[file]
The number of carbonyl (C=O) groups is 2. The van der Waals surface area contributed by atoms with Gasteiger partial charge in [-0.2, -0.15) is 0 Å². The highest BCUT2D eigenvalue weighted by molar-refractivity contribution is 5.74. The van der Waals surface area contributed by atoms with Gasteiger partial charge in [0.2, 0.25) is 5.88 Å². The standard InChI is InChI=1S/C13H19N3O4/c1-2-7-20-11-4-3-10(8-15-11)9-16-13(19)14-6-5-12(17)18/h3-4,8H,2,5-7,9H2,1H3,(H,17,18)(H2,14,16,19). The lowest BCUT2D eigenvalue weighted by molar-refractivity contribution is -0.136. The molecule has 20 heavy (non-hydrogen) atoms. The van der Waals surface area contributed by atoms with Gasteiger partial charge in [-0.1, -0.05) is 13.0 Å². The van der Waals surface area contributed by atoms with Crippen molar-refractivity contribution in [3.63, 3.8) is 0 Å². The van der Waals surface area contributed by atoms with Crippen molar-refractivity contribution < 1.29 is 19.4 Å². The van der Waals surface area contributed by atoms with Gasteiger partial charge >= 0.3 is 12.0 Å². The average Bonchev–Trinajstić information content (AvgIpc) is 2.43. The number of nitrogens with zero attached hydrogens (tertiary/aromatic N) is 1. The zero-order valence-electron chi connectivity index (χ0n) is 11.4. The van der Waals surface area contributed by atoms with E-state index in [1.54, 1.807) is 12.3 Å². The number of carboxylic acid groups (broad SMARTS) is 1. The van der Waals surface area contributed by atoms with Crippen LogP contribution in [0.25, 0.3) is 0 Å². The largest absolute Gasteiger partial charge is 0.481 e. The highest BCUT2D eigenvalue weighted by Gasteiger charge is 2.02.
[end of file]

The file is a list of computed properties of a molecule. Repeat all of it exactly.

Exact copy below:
The number of carbonyl (C=O) groups is 2. The van der Waals surface area contributed by atoms with Gasteiger partial charge in [-0.2, -0.15) is 0 Å². The highest BCUT2D eigenvalue weighted by molar-refractivity contribution is 5.74. The van der Waals surface area contributed by atoms with Gasteiger partial charge in [0.2, 0.25) is 5.88 Å². The standard InChI is InChI=1S/C13H19N3O4/c1-2-7-20-11-4-3-10(8-15-11)9-16-13(19)14-6-5-12(17)18/h3-4,8H,2,5-7,9H2,1H3,(H,17,18)(H2,14,16,19). The lowest BCUT2D eigenvalue weighted by molar-refractivity contribution is -0.136. The molecule has 20 heavy (non-hydrogen) atoms. The van der Waals surface area contributed by atoms with Gasteiger partial charge in [-0.1, -0.05) is 13.0 Å². The van der Waals surface area contributed by atoms with Crippen molar-refractivity contribution in [3.63, 3.8) is 0 Å². The van der Waals surface area contributed by atoms with Crippen molar-refractivity contribution < 1.29 is 19.4 Å². The van der Waals surface area contributed by atoms with Gasteiger partial charge >= 0.3 is 12.0 Å². The average Bonchev–Trinajstić information content (AvgIpc) is 2.43. The number of nitrogens with zero attached hydrogens (tertiary/aromatic N) is 1. The zero-order valence-electron chi connectivity index (χ0n) is 11.4. The van der Waals surface area contributed by atoms with E-state index in [1.54, 1.807) is 12.3 Å². The number of carboxylic acid groups (broad SMARTS) is 1. The van der Waals surface area contributed by atoms with Crippen LogP contribution in [0.25, 0.3) is 0 Å². The largest absolute Gasteiger partial charge is 0.481 e. The highest BCUT2D eigenvalue weighted by Gasteiger charge is 2.02.